OK, so “hitting” our car is a bit of an exaggeration. But hey, I got your attention and you clicked through. So here we go!
The other night our neighbors rang our bell and started explaining something in Japanese to Mark. After a minute of standing there silently and nodding, Mark called me over as the resident Japanese linguist (ha!). I headed outside with Mr. and Mrs. Neighbor who proceeded to explain/mostly pantomime that Mr. Neighbor accidentally backed into our car while turning around on our tight street. They showed me a white scrape of paint on the corner of the bumper without even a dent.
A little background on our car. Longtime martayaki readers may remember last year’s introduction to our ride, Benji the Orenji. Last summer Mark moved to Japan a month before the rest of us and set out to buy a car right away. He went for big enough but not too big, and cheap. We ended up with a 13-year-old Nissan Cube that set us back a whopping $1100 USD. We later learned that the rough guideline for how much to spend on a car is no more than $1000 per year you expect to stay in Japan. So we seriously underspent, and we hope that Benji will last all three years (one down, two to go!).
Benji is slowly falling apart and suffering other indignities. For instance, last fall Cy opened the door and I heard a clang of something hitting the ground. I scolded Cy to pick up whatever item of his fell out of the car, and he answered, “It was the car!”. Sure enough, a chunk of the paint rusted off and clattered to the ground. The same thing happened a few weeks later while a grocery store bagger on base helped me load my groceries into my car. I heard that familiar clunk of metal hitting the ground and knew right away that Benji shed yet another piece of himself. The bagger heard it and was all, “Something fell, let’s see what it was” and I’m all “No, no, it’s fine…”. Benji has also suffered the indignity of water and other beverages spilled on every seat, plus a melted chocolate incident. The foamy seats absorb liquid immediately and resist cleaning despite my efforts with a handheld shampooer. So Benji looks like the transport vehicle for a seriously incontinent family. Then there’s the dog and her hair…you get the idea.
So back to the other night with our neighbors. I showed them the leprous, rusty spots all over Benji and repeated one of my favorite Japanese words, daijobu.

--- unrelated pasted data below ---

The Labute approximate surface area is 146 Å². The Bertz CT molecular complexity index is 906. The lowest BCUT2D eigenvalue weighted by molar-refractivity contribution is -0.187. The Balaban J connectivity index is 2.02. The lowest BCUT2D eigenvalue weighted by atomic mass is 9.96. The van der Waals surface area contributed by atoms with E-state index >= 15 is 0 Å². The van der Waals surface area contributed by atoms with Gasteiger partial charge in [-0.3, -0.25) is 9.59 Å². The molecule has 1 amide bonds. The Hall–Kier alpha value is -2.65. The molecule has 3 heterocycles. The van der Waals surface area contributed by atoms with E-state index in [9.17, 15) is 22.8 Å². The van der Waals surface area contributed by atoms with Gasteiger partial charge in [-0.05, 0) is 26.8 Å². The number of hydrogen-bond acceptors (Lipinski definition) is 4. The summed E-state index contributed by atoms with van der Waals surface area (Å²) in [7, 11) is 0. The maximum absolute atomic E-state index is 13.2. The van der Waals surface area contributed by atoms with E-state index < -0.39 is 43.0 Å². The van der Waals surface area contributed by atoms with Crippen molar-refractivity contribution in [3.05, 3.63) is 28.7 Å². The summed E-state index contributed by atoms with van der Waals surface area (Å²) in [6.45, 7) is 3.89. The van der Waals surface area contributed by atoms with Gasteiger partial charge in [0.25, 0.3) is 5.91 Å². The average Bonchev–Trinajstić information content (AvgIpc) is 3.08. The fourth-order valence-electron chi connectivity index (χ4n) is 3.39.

Daijobu doesn’t really translate into one word. It’s a handy expression that basically means nah, I’m good, no worries. It’s both a question and an answer. When my dog Ruby sees another and wants to say hey, I ask the owner “Daijobu desu ka?” and he or she answers daijobu. I use it when I’m at the store and don’t need a plastic shopping bag because I have my own. If another train passenger jostles me and apologizes, I answer daijobu.
So I daijobu-ed the neighbors and thought that we were good.
The next evening Mrs. Neighbor rang our bell again. She came bearing a giant bag of pastries and even more apologies. She also insisted even more politely and aggressively that they will No Kidding fix the car.
Let’s imagine that this happened back home in DC. If I backed into a neighbor’s Piece of $!@>*^ car and left a scrape of paint, I’d also insist on making repairs. Said neighbor would likely wave off, especially if the car looked half as bad as Benji. I would apologize and thank him or her for the kindness, then offer a six pack or bottle of a favorite libation. I’d probably throw in a homemade baked good for good measure, just to be a good neighbor.
Mr. and Mrs. Neighbor will not take daijobu as an answer, and I’m at a complete loss on what to do. Saving Face is huge–huge–in Japan. Is it an insult to not allow the neighbor to repair the car, even if it’s completely unnecessary? Just how many pastries is a scrape of paint worth? How do I finally convince them that Seriously. No Kidding. Daijobu!?
I’d post a photo of the “damage,” but I’m writing this at home and don’t want the neighbors to see me taking pictures of the scrape. So I’ll take a picture later when I’m away from home and post it to an update.
I’ve reached out to an American friend who speaks fluent Japanese to help translate a conversation with the neighbors. Stay tuned!